US View – April 2008

The two Jeffs are ‘on track’


Listen to top officials at Sabre and Travelport and they seem mighty comfy in their roles at the once-public but now private companies, and they still are ready to conquer the travel world.


Although they are owned by out-of-vogue private equity firms, which not too long ago were buying up companies as easily as supermarket shoppers tossed extra bags of cookies into their grocery carts, Sabre and Travelport are executing on their strategic plans, investing heavily in their myriad businesses, considering new (but pint-size) acquisitions, and even improving their balance sheets while Bear Stearns gets humbled and the Blackstone Group’s stock price tanks, according to respective status reports offered by Jeffery Jackson of Sabre and Jeff Clarke of Travelport.


The two ‘Jeffs’, interviewed separately, concur that large acquisitions are out of the question at the moment because the capital markets are effectively closed, but their companies are hitting cost-removal, or company re-engineering, targets and have hardly missed a beat as their owners leisurely mull over exit strategies of five to eight years (so says Sabre) or a mere five years (according to Travelport).


Jackson, the chief financial officer at Sabre, Travelocity’s parent, says he’s “loved” the experience of working in a top executive position at a private company because Sabre can focus on making long-term
investments without having to meet those pesky quarterly expectations of Wall Street’s analysts.


And, Clarke, the president and chief executive of Travelport, which owns some 48% of Orbitz Worldwide, as well as 100% of Galileo, Worldspan and Gullivers Travel Associates, says he probably “sleeps better at night” than when Travelport was part of a public company, especially since Travelport has pulled off a “paradigm shift” with the acquisition of Worldspan.


Suppliers like Southwest Airlines, which chose Travelport and Sabre as GDS distributors, and EasyJet, which opted to use Travelport and Amadeus, have to deal with Travelport these days because it has the greatest global reach, Clarke says.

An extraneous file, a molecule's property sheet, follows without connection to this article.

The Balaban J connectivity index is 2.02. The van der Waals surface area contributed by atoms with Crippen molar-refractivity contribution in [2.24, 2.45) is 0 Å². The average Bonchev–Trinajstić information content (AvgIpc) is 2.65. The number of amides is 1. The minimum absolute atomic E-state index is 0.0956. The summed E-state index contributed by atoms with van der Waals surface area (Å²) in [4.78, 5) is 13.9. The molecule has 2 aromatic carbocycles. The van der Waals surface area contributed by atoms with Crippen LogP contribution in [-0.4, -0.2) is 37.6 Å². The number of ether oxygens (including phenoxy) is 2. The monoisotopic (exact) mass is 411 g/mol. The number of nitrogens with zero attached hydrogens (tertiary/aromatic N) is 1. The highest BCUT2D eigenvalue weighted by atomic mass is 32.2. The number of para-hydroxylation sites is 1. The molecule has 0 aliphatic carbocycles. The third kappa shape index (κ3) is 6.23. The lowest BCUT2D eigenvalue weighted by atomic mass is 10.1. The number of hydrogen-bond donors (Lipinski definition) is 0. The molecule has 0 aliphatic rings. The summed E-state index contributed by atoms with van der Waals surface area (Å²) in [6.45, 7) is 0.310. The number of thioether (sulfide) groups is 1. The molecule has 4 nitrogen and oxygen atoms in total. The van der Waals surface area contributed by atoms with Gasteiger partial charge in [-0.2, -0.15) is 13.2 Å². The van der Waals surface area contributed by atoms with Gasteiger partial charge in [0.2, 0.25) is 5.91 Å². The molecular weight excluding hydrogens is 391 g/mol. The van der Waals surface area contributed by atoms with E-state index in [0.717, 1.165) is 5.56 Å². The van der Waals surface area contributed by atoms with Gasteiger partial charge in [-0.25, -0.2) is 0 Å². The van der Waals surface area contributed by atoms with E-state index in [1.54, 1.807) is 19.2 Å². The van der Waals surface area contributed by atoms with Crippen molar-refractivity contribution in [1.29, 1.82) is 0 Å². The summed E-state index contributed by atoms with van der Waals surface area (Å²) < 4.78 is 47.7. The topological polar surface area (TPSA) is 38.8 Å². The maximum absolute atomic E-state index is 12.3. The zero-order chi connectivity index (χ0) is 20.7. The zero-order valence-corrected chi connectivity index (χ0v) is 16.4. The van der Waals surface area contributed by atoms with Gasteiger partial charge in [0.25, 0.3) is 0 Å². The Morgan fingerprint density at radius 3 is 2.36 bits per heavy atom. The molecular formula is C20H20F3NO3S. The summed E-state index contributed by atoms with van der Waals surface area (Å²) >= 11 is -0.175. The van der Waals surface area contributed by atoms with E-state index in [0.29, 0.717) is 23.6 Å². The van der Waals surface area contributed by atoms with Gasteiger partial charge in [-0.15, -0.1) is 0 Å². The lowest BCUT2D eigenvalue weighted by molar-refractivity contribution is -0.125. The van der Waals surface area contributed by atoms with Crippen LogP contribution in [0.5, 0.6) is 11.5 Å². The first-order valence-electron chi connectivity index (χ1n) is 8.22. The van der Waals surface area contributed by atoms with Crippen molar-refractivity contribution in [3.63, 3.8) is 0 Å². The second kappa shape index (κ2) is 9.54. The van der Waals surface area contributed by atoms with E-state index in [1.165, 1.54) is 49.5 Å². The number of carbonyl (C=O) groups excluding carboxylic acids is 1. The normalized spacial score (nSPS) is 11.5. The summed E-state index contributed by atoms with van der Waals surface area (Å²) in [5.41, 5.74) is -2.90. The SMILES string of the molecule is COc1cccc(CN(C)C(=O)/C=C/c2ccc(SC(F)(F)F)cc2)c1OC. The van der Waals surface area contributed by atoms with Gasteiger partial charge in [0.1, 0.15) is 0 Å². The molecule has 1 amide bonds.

I fear Jackson and Clarke doth protest too much about the relatively hassle-free mandates and timelines of their private equity owners. After all, when a journalist requests a couple of interviews for a story, it isn’t often companies immediately offer up their CFOs or CEOs without the journalist even bringing up their names in conversation. That’s what happened here.


Sabre and Travelport clearly want to pound home the message to the industry and investment community that they are on track to meeting their performance goals, and perhaps also the competitive juices are flowing and they want to set the record straight about who’s zooming who.


Jackson of Sabre says the company had a several-year headstart in going on a cost-cutting binge, and today, with Sabre owners Texas Pacific Group and Silver Lake Partners, expressing confidence in Sabre’s management and portfolio, the  company can methodically invest for the long-term while other companies – and we know who you are, Travelport – must be expedient because of a short-term window in place to carry out an exit strategy.


Meanwhile, Clarke of Travelport says the company has been able to improve its capital structure during the credit crunch by buying back debt at “80 cents on the dollar.”


“Our horizon is more or less the same as Sabre’s and we have less debt,” Clarke says.


Clarke, who came to Travelport from software firm CA (formerly known as Computer Associates), notes that Worldspan was a pioneer in online technologies, and he believes that Travelport has a technology edge and an advantage in global scale over Sabre. Sabre is “so sub-scale” in many markets, Clarke huffs.


A sub-text to the entire discussion is that the journey could get a lot tougher for both Travelport and Sabre if a global recession takes hold. No-one in the travel industry, whether they work for pubic or private companies, will be sleeping soundly if that scenario unfolds.



Get the Inside knowledge


Once again meta-search is showing how innovative it can be with the introduction in beta of InsideTrip, a lead-generation site that taps into multiple databases to score the trip quality of flights based on 12 elements of airline itineraries, including leg room, security wait time, aircraft age and on-time performance and lost luggage track record.


InsideTrip – www.insidetrip.com – comes up with a TripQuality score based on these 12 ‘pain points’, but also enables consumers to customise that rating by deselecting any of the 12 data points that they might not feel are important to their own trips.


InsideTrip knows that consumers are interested in price, but it is betting that consumer concerns about their holidays go beyond the bottom line, too.


The Seattle-based start-up was founded by TWA veteran Dave Pelter and InsideTrip is privately held.


“Travellers have been asking for a resource that helps them sort through the hundreds of airfare listings. InsideTrip visually shows that each trip is different and helps consumers quickly determine the perfect trip by directly searching the features most important to them,” Pelter states.


“The fact is, real product differences exist – with the best flight options offering more leg room, on-time schedules, new aircraft and other amenities that simply offer a better experience.”

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